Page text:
Does Climate Affect Your Humidor Box?


Climate change. It’s not just for environmentalists and meteorologists anymore. It doesn’t matter what the weather looks like outside. Cigar smokers have to worry about what’s happening inside their humidor at that particular moment and prepare for what next week’s forecast may bring.

A well-seasoned, properly sealed humidor box is a protected cocoon for cigars. An eddy in the whirlpool of life, where humidity and temperature rarely change at a rapid rate, if at all. However, the outside world can still greatly affect how a humidor functions, and if given enough time, can royally ruin a stash of stogies. 

It’s time we discussed how a particular climate can make or break the wrapper on a hand-rolled cigar, and how humidor humidity varies depending upon the season. 

Successful year-round cigar storage requires knowing your climate, selecting the right environment for your humidor box, and having the right tools and accessories on hand. Failure to do these things brings with it the risk of a humidor becoming a coffin for a cigar collection.

Location… It’s Not Just About Latitude and Longitude

It may sound like a no-brainer, but you’d be surprised how many people put their humidor box on the window sill, allowing their cigars to roast in direct sunlight. It’s not like stuffing a handful of dried-out cigars into a plastic bag with a soggy paper towel is going to magically make them bounce back, but you see that too.

Climate matters, both regarding where you stow your stogies, and the type of environment you call home.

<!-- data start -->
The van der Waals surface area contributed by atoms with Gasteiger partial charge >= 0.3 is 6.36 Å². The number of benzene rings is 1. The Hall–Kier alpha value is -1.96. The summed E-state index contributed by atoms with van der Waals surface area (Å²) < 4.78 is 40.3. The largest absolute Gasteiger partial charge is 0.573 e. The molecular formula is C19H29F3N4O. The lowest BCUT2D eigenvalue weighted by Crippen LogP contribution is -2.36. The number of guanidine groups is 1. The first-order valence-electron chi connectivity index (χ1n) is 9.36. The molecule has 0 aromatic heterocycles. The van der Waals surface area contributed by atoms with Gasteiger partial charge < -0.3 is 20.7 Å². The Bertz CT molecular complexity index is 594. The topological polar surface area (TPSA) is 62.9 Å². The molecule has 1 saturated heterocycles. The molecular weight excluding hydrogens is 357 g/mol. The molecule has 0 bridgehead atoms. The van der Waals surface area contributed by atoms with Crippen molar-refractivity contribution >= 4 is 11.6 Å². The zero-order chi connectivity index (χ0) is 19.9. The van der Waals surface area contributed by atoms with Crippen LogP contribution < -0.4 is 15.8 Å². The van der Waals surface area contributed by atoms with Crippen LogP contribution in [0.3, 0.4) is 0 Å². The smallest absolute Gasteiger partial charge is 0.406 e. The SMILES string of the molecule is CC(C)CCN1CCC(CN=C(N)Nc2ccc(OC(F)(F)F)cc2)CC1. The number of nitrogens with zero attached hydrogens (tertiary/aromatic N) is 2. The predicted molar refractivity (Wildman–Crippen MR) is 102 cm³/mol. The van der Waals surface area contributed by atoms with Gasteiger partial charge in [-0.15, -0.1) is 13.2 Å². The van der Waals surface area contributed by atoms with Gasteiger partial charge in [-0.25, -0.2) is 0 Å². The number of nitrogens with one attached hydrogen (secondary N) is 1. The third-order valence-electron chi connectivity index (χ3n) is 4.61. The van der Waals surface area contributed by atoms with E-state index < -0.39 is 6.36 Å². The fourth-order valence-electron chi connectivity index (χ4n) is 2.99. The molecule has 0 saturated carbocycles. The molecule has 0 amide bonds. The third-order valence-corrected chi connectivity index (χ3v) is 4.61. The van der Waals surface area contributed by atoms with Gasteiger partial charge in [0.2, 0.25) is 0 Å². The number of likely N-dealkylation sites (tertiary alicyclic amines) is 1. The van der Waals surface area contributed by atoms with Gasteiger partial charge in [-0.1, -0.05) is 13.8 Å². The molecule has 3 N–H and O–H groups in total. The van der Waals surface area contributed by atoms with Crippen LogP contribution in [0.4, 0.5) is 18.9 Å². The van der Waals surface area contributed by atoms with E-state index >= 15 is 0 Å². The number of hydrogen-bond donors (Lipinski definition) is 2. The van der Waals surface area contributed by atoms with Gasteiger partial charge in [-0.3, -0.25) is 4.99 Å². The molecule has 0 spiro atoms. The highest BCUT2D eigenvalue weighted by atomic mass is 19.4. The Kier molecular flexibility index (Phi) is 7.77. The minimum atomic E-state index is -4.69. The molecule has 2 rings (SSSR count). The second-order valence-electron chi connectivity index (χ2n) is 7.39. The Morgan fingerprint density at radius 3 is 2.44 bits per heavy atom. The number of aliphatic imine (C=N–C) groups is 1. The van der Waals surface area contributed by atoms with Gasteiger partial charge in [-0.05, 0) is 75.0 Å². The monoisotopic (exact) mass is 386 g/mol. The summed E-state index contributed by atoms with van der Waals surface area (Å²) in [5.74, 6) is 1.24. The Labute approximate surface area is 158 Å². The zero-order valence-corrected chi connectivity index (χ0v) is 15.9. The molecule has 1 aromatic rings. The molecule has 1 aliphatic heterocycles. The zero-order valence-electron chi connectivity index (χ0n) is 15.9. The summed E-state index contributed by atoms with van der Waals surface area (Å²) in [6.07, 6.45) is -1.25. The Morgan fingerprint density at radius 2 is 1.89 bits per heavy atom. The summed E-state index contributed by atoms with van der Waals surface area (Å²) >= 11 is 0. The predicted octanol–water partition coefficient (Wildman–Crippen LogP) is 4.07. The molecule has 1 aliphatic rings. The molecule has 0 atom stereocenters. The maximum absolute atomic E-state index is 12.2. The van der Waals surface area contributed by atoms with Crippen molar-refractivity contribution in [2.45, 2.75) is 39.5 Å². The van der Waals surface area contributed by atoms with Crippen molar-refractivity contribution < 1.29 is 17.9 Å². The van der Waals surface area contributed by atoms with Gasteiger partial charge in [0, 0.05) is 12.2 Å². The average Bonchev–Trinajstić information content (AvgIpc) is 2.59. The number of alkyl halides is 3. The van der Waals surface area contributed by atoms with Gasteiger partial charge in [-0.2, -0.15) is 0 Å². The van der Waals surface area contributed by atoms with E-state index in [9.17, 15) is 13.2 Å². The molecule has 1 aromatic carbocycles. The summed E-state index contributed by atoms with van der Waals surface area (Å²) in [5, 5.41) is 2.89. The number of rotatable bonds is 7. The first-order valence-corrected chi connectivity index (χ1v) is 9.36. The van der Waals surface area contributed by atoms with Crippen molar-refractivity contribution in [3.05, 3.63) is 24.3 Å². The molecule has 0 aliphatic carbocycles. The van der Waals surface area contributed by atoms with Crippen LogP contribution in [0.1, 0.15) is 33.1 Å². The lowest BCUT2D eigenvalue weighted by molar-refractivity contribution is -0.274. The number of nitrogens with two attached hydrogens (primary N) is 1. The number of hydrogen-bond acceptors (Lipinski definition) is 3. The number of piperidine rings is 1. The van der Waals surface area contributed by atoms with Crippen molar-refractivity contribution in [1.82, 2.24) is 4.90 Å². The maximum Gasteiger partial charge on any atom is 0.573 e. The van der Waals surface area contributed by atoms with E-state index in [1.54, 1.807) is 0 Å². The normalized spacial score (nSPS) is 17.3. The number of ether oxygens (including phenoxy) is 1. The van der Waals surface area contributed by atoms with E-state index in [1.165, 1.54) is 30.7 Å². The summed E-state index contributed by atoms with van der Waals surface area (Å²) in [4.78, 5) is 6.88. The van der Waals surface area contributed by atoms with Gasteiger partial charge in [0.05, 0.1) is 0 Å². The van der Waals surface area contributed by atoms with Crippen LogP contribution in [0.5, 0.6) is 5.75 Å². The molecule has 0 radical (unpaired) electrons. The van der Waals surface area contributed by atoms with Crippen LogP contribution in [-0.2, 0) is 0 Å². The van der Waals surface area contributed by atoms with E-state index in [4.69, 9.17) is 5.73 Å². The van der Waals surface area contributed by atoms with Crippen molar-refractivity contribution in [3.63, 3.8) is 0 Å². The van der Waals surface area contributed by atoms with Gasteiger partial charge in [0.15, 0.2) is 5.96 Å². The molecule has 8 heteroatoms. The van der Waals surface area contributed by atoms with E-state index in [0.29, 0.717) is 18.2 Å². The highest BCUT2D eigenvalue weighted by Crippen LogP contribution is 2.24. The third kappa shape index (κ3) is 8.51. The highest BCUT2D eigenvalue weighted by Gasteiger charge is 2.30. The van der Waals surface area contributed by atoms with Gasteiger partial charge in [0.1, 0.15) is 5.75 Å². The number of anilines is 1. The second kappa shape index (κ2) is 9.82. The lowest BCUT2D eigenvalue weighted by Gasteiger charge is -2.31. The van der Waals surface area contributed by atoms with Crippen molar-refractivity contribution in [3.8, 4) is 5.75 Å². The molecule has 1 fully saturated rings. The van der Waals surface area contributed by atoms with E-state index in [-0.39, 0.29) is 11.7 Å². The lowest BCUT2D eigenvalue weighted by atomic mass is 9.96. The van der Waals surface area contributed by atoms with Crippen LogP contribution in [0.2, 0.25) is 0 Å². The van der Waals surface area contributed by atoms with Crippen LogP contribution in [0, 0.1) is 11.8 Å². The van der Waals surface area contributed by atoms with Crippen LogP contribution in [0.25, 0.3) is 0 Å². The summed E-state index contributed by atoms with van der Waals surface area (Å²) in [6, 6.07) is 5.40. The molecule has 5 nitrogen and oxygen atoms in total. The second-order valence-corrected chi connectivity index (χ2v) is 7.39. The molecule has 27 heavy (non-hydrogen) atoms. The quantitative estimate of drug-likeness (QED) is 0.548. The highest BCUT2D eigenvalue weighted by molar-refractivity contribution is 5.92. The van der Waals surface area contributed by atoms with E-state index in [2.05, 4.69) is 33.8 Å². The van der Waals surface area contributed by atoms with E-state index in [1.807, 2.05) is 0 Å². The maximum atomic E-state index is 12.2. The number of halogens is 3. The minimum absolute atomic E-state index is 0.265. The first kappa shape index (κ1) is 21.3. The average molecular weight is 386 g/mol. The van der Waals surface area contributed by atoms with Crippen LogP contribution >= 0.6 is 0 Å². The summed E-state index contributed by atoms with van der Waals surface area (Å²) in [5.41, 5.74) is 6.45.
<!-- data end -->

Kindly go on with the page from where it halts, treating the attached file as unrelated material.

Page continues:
For instance, elevation is one of those elements that few people consider when they think of long-term cigar humidor box storage woes. Those of us who have spent time way up in the mountains, and felt the negative effects of thin air know full well that extreme elevation is not a good host for humidity.

It’s no secret that tobacco thrives in muggy environments closer to the equator. It won’t happen overnight, but a cigar smoker in Breckenridge, Colorado is going to have to keep a much closer eye on their stogie stash than, say, someone bumping around the bayou in Bon Secour, Alabama.

Elevation issues go well beyond influencing the internal humidor humidity our cigars rely upon too. Drier, thinner air can cause humidor wood to contract, which over time can cause that humidor lid to not seal properly.

So if that nosebleed you suddenly got while hiking in the Andes isn’t enough of a warning sign, try the following scientific fact on for size.

“On the average, fully half the water in the atmosphere lies below 0.25 km (about 0.2 miles), and satellite observations over the United States in April revealed 1 mm (0.04 inch) or less of water in all the air above 6 km (4 miles).” -Encyclopedia Britannica

As soon as you start climbing in elevation, humidity is increasingly short in supply.

It’s the Time… of the Season, When Humidity Runs High

It may sound like a bad rendition of a classic hippie pop love ballad, but in most places around the world, humidity fluctuates on a massive scale depending upon the season. 

For most of the world, summer rains usher in a staggering spike in humidity, which at first glance may appear to be a blessing for our cigars and the humidors in which they reside. But a sudden spike in sticky air can spell disaster for a poorly sealed humidor box, as soggy stogies rarely burn right, and issues like humidor mold are quick to fester. 

In contrast, there’s a reason why winter skincare products are in high demand every year, as cold weather often brings with it dry air. Just like the epidermis on our bodies, the wrappers on our cigars are prone to drying out and cracking when exposed to excessively dry environments.